Python on IIS: how?

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Python on IIS: how?

I’ve got a background in PHP, dotNet and am charmed by Python. I want to transpose functionality from PHP to Python step by step, running bits and pieces side-by-side. During this transition, which could take 2 years since the app is enormous, I am bound to IIS. I’ve got 15 years background of web-programming, including some C work in an ISAPI module on IIS which is the kind of work I don’t want to dive into any more.

It seems Python just doesn’t run well on IIS. I’ve struggled with FastCGI (not supported, just for PHP) and PyIsapie (badly documented, couldn’t get it up and running). In the end I got it up and running with a HeliconZoo dll BUT:

My next problem is: how to debug/develop a site? In PHP you install a debugger and whenever you have a problem in your website, you just debug it, set a breakpoint, step through code, inspect watches and such. It seems to me this is the most rudimentary type of work for a developer or troubleshooter. I’ve bought WingIDE which is an excellent tool and debugger but it can’t hook into the Python instance in the IIS process for some reason so no debugging. I noticed Helicon starts Python with -O so I even recompiled Python to ignore this flag altogether but my debugger (WingIDE) just won’t come up.

I can set up a PHP ‘hello world’ website on IIS in half an hour including download time. I think I’ve spent about 120 hours or more getting this to work for Python to no avail. I’ve bought Programming Python and Learning Python which is about 3000 pages. And I’ve googled until I dropped.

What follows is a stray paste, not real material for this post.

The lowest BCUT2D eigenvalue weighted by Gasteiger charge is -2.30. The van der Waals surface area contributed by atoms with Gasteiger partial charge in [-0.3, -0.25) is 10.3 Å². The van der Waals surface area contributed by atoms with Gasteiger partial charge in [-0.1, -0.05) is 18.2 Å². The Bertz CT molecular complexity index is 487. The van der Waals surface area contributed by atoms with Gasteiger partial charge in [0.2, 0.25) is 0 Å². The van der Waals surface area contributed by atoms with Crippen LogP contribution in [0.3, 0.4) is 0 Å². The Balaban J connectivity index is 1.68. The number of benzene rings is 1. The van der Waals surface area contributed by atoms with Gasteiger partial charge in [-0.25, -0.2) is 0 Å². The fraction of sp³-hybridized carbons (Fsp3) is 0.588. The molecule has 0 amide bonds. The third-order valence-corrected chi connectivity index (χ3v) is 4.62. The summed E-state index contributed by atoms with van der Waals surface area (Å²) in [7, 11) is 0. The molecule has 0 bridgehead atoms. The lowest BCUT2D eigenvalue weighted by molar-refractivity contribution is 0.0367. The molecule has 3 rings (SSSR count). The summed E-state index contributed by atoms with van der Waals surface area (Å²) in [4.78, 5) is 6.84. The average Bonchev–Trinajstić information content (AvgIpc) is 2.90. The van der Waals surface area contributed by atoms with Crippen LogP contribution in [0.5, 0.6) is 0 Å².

I think Python is a great language but I’m on the verge of aborting my attempts. Is there anyone who can give me a step-by-step instruction on how to set this up on IIS7?

Asked By: Robert


Answer #1:

I just did this in 5 minutes.

  1. Insure you have IIS. run: %windir%system32OptionalFeatures.exe. Or, via pointy-clicky: Start…Control Panel…Programs and Features… (and then on the left hand side) Turn Windows Features on or Off. Make sure CGI is installed, under the IIS node.

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  2. Download Python for Windows, from . I grabbed Python2.7. Make sure you get the x64 version if you have an x64 version of Windows.

  3. Unpack and install that python MSI. Choose the default, which puts python into c:Python27

  4. Create a directory to hold your “development” python scripts. Eg, c:devpython

  5. Set the permissions on the files in the directory c:devpython to allow IIS to read and execute. Do this by running these two icacls.exe commands from the command line:

    cd devpython
    icacls . /grant "NT AUTHORITYIUSR:(OI)(CI)(RX)"
    icacls . /grant "BuiltinIIS_IUSRS:(OI)(CI)(RX)"
  6. Open IIS manager. Run %windir%system32inetsrviis.msc, or do this via the control panel: Start…Control Panel…Administrative Tools…Internet Information Services (IIS) Manager. Create a new application. Specify the virtual path as /py and the physical path as c:devpython.

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  7. Within that IIS application, add a script map for *.py, and map it to c:python27python.exe %s %s

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  8. create a “” file in c:devpython with this as the content:

    print('Content-Type: text/plain')
    print('Hello, world!')
  9. invoke http://localhost/py/

Answered By: Cheeso

Answer #2:

just make sure the path to the directory holding the cgi scripts doesn’t have spaces or &.

i tried lots of things for many days and nothing worked then i changed the path and it worked

If it has spaces, put quotes around the path, but not the %s %s
like this:

"C:Program FilesPython36python.exe" %s %s

Answered By: YEH

Answer #3:

When you are developing a web application with Python, you don’t use IIS/Apache/etc. Those web servers are only for deployment. Frameworks like Pyramid/Pylons/Django all come with built-in web servers. Pyramid, in particular, has excellent documentation which should help you to get started:

When you get to the point of deployment, Linux + Apache would be a much saner choice than Windows + IIS. If you absolutely must use Windows + IIS, don’t use isapi-wsgi, as it has phantom performance problem:

PyISAPIe has worked well enough for me, but I had to compile my own PyISAPIe.dll for Python 2.7.

Answered By: sayap

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